A Southwest Airlines Co Boeing 737 MAX 8 heading to the California desert for parking during a global ban of the aircraft made an emergency landing on Tuesday due to an engine-related problem shortly after take-off, the carrier said.
It did not have any passengers and the issue was not related to a computer system on the 737 MAX aircraft that has come under scrutiny following two fatal crashes, one on Lion Air and another on Ethiopian Airlines, since October, the airline said.
“The crew followed protocol and safely landed back at the airport,” Southwest said in a statement.
Southwest Flight 8701 returned to Orlando International Airport just before 3 p.m. ET (1900 GMT) after pilots reported a performance issue with one of the engines, the airline said.
The flight was scheduled to fly from Orlando to a logistics airport in Victorville, California, near the Mojave desert, where Southwest began flying its fleet of 34 MAX jets for storage.
The U.S. Federal Aviation Administration grounded the 737 MAX following the two crashes but has allowed airlines to conduct flights without passengers to move planes to other airports.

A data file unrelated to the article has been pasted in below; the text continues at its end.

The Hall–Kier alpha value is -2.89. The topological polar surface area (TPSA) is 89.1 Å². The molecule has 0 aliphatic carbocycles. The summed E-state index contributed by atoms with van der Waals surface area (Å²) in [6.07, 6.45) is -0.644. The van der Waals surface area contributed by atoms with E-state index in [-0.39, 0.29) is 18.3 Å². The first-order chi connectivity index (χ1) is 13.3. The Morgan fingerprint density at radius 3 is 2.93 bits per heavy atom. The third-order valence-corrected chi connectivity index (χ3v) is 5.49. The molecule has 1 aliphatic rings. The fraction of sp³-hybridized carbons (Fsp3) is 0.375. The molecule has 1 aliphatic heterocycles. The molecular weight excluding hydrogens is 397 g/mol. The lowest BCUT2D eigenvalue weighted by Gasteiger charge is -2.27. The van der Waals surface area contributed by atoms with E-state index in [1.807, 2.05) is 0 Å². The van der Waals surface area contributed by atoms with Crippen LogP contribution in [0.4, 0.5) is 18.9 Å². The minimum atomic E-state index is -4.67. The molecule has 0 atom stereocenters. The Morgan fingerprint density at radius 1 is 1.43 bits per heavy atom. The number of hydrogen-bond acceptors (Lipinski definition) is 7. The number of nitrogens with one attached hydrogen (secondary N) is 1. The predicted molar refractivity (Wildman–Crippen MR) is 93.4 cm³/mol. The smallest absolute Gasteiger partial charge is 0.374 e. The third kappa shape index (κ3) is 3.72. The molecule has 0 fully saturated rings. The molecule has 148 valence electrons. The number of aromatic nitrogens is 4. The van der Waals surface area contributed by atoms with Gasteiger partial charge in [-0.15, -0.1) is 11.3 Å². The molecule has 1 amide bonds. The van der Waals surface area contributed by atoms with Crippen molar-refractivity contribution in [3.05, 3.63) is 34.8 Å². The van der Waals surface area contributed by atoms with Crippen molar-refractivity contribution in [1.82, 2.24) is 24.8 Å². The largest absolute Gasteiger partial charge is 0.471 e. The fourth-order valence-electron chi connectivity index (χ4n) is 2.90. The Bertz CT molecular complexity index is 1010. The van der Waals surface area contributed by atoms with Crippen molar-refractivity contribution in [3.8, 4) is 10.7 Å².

A Boeing spokesman said the company was “aware of the incident and supporting our customer.”
Rather than fly to California, Southwest said the plane will be moved to an Orlando maintenance facility for review.
Southwest has 34 Max 8s in its fleet, the most of any U.S. carrier. American is next at 24.
Southwest decided to store its fleet of Max 8s in one place, Victorville.
The airline has already flown more than two dozen Max 8s to Victorville from airports across the country, moving several aircraft a day, and hopes to have the process completed this week, spokesman Dan Landson said.
The airline has regularly used the Victorville facility for certain aircraft maintenance, and having the Max 8s in one place will be efficient because of the maintenance required for parked planes, he said.
Image: A Southwest Airlines Boeing 737 MAX 8 aircraft is pictured in front of United Airlines planes, including Boeing 737 MAX 9 models, at William P. Hobby Airport in Houston, Texas, U.S., March 18, 2019